Roy Oswalt to the Cardinals: Despite recent reports to the contrary, Oswalt to St. Louis seems to make too much sense not to happen. Oswalt has been reported to dislike the big city atmosphere of New York or Boston, and St. Louis always seems to come up with the money when it makes sense. Something will be worked out and Oswalt will be a Cardinal soon.

Octavio Dotel to the Yankees: Despite the Pirates' insistence that they won't be dealing veterans, it would be silly not to trade Dotel when they have Evan Meek and Joel Hanrahan, who are more than able to take over closing duties. The Yankees could use the bullpen depth and can handle his $3.5 million contract.

Adam Dunn to the White Sox: There has been too much talk for too long for this not to happen. Ken Williams can talk all he wants about the price being too high, but when is the last time he shied away from a high profile deal? It's going to happen.

Prince Fielder to the Giants: Fielder is not an impending free agent and could very well remain a Brewer, but he will be arbitration eligible and draw a hefty salary. If he is dealt, the Giants have the pitching that the Brewers covet. Expect one or two of Matt Cain, Jonathan Sanchez, Madison Bumgarner, and Zack Wheeler to be involved if a deal goes down.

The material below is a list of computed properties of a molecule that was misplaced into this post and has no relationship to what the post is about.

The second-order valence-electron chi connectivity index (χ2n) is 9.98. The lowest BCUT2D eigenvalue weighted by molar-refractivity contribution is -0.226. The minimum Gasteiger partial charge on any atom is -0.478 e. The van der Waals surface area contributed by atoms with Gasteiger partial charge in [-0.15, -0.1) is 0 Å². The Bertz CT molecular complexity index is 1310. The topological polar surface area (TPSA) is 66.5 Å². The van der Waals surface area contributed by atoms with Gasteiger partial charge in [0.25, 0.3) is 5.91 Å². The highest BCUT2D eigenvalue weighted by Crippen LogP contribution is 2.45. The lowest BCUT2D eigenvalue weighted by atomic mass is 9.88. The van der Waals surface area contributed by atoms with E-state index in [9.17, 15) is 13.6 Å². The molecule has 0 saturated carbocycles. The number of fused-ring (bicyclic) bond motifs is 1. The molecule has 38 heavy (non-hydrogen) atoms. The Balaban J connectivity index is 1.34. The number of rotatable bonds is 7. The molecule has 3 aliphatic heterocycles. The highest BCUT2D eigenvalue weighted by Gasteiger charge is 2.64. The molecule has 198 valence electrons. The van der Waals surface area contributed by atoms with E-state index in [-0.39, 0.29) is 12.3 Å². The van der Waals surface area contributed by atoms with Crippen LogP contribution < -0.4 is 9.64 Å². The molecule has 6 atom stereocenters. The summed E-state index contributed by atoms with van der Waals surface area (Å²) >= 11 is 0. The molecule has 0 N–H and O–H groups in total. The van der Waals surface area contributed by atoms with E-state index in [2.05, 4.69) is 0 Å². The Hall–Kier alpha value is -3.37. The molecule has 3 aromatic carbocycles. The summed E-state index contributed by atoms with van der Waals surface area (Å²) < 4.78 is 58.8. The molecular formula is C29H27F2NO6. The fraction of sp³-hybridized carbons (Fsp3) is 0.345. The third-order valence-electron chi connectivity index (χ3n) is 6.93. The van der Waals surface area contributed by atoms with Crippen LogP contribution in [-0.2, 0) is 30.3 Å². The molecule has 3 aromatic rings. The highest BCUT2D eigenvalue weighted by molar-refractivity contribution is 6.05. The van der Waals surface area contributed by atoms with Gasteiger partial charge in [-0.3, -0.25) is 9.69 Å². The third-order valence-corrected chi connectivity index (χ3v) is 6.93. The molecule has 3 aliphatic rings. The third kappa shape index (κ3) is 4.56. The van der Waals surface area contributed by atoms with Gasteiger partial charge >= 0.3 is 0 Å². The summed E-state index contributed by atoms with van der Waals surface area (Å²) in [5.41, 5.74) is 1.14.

Ty Wigginton to the Rangers: The Rangers are said to be looking for a platoon partner for Chris Davis and Wigginton is the perfect fit. Though it's not so evident this year, Wigginton pounds lefties and also offers positional flexibility. The other names involved, Derrek Lee and Jorge Cantu, both cost more and are used to being full-time players. Unless the Rangers decide that Davis can't handle his half of the role, Wigginton fills their needs to a T.

Derrek Lee to the Angels: Lee's continued struggles have slowed talks down, but the short-term obligation and relatively low cost in terms of prospects should get this deal done. Lee is still a solid hitter that would add solid depth to the Angel batting order.

As promised, Man in a Box will start throwing a little football into the mix. Training camps haven't even opened and already there is plenty of hype. I'd advise you to pretty much ignore everything you've read up to this point and start fresh when the players report to camp. All the talk so far is just that. Unless your draft is extremely early, it's not important to label your sleepers and busts just yet. It's more important right now to know the players and situations to monitor as training camp progresses, than it is to come up with final evaluations. Here are some of the questions I'll be trying to answer as the pre-season rolls along: